According to the American College of Allergy, Asthma, and Immunology, 23 million people in the United States are affected by ragweed allergies. People often get this allergy, also known as hay fever, from the pollen of ragweed plants. Of all the types of weed allergies, ragweed is the most common.
In fact, 75% of Americans who are allergic to pollen-producing plants are allergic to ragweed. A ragweed is a flowering plant that belongs to the genus Ambrosia and to the aster family, or the daisy family. The flowering plant contains tiny yellow-green flowers and is found in fields and roadsides throughout the country.
Ragweed is especially common in the East and Midwest, which makes the state of Illinois a prime target for the problematic weed. If you think you are allergic to ragweed, here are four things you should know.
- Know the Symptoms of Ragweed Allergies
Some of the most common symptoms of ragweed allergies include:
- Itchy, watery eyes
- Runny nose and sneezing
- Throat irritation
- Decreased sense of smell
- Coughing and/or wheezing
Some people with ragweed allergies may also have swollen, bluish skin beneath their eyes. If you have experienced any of these symptoms, you are reacting to the pollen that comes from ragweed.
Those who suffer from allergies also experience other symptoms including sinusitis, lung infections, headaches, or nasal polyps. If you have asthma, symptoms associated with ragweed allergies could turn into an asthma attack.
- Know the Season for Ragweed Allergies
If you have the above symptoms, you may wonder if you have a cold or other type of respiratory infection. The symptoms are often similar, so it can be hard to tell. One way to know is to recognize the season. Ragweed allergies are often a seasonal allergy, meaning they usually occur during a certain time of the year.
In most parts of the country, ragweed season begins toward the end of summer, usually in August, and extends until the first frost of the season, which occurs in October or November. While ragweed allergy season used to be pretty cut and dry, this is no longer the case, as some researchers say that allergy seasons have gotten longer.
Longer growing seasons, rising temperatures, and an increasing number of days with no frost on the ground are all contributors to the longer allergy seasons. According to a nonprofit organization, Climate Central, the growing season in Chicago has increased by almost two weeks since 1970.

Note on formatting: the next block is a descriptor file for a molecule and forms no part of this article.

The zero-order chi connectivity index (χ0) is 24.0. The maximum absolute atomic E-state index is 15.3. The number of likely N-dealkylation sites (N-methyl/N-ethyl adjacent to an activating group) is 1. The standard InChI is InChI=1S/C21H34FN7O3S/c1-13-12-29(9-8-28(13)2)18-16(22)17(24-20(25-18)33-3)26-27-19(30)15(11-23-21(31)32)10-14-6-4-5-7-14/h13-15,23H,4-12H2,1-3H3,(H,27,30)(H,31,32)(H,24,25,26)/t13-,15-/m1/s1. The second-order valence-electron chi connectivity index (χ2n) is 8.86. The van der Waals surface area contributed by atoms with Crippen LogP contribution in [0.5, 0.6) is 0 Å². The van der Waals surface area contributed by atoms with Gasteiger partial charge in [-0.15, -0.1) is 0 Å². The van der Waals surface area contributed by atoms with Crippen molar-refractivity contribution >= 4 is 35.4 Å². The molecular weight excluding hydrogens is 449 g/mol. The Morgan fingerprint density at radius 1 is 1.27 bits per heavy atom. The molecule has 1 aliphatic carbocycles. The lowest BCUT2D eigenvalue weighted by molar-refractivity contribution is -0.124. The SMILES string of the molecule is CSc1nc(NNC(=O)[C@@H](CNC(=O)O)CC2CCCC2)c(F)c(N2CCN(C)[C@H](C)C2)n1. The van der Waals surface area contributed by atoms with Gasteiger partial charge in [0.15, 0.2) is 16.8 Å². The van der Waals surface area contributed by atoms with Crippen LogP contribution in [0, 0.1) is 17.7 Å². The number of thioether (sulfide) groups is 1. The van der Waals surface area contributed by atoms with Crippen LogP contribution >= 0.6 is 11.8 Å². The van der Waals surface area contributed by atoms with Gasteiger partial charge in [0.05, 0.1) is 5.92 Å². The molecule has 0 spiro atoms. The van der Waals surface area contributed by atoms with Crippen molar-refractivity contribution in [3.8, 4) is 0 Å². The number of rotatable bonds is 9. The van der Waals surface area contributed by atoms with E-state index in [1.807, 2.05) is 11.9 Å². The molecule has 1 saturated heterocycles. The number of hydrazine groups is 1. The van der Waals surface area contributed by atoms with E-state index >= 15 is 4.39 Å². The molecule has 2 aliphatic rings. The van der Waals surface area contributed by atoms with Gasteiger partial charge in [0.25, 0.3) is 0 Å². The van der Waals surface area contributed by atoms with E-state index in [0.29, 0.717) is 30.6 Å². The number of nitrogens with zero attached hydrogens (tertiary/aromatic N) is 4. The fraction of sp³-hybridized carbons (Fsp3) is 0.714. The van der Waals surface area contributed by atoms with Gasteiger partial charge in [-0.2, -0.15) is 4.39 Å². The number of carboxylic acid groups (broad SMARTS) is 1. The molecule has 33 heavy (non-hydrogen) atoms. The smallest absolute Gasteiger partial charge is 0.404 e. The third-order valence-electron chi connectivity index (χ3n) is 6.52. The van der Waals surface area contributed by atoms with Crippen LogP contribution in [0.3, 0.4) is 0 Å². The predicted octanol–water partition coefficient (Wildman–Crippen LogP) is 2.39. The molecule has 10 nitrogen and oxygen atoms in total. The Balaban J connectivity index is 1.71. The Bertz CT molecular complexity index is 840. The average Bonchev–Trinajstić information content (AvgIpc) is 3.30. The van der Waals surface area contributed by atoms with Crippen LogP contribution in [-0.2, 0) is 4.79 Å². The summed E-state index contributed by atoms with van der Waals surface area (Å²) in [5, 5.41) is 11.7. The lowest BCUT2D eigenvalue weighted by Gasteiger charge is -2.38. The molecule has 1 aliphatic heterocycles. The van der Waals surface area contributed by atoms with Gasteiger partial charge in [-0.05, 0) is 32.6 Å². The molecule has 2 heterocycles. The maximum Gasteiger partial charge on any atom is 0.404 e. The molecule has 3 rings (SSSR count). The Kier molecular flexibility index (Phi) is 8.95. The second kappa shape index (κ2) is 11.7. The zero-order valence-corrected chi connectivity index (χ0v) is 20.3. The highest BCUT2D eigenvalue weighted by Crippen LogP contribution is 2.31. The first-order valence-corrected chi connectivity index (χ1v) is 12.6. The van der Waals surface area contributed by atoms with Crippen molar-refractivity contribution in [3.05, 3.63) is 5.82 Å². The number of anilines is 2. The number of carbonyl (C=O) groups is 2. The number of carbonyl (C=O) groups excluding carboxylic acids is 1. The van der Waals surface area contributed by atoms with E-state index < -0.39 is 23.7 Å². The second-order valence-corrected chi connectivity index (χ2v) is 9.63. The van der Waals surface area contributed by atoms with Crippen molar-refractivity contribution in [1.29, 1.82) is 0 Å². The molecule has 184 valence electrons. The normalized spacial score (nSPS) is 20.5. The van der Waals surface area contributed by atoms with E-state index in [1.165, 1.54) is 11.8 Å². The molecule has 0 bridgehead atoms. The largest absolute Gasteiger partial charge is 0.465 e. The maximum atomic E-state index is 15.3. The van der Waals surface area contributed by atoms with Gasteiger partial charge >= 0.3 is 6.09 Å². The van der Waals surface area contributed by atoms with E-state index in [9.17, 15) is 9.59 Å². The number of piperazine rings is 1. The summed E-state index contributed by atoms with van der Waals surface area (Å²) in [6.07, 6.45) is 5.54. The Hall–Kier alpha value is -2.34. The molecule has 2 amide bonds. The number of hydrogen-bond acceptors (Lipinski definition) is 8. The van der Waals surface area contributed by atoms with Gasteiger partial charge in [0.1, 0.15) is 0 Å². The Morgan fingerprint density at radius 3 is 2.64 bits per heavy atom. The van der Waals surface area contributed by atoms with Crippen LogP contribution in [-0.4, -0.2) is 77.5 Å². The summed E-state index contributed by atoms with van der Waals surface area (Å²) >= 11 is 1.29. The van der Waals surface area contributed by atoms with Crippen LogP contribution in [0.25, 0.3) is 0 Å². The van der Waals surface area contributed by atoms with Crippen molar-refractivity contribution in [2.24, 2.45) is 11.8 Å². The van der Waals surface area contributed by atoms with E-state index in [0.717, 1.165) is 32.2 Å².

Researchers from Climate Central also state that, across much of the country, the first frost of the fall is happening a week later and the last frost in the spring is happening a week earlier. So, if you are in late July or the end of November, and you have ragweed allergy symptoms, this is probably due to the longer allergy season.
- Know How to Manage Ragweed Symptoms
Ragweed produces a lot of pollen. Even though each ragweed plant only lives for a season, in that time it can produce up to one billion pollen grains. In most areas, the amount of airborne pollen peaks between 10:00 a.m. and 3:00 p.m. Your symptoms may be further exacerbated when you have cooler temperatures at night and dry and warm temperatures during the day.
All of this combined can make it difficult to manage your ragweed allergy symptoms. One thing you should do every day is to check the pollen count. You can find this easily on the internet or in the newspaper. You may even be able to get your local allergy forecast, which can help you plan for the week.
When pollen counts are high, you should try to stay indoors. Other effective ways of managing your ragweed allergy symptoms include:
- Keeping the windows in your home and your car closed at all times
- Washing your clothes right away after being outside for long periods of time
- Taking a shower before bedtime and washing your hands after petting an animal that has spent time outdoors
Certain foods contain similar proteins to that of ragweed. This means you will want to stay away from foods that might trigger your symptoms. These foods include melons, cucumbers, sunflower seeds, and bananas. Chamomile tea can also bring on symptoms associated with ragweed allergies.
- Know Who to Contact for Help
If you think you are allergic to ragweed but would like to get tested so that you know for sure, an allergist will be able to help. At Oak Brook Allergists, our team includes board-certified allergists who, with the help of a skin or blood test, can help you determine the cause of your symptoms. Our staff also consists of a physician assistant, nurse practitioner, and registered nurses trained to manage, treat, and reduce your allergy symptoms. Call us today to learn more and to ask any questions you have.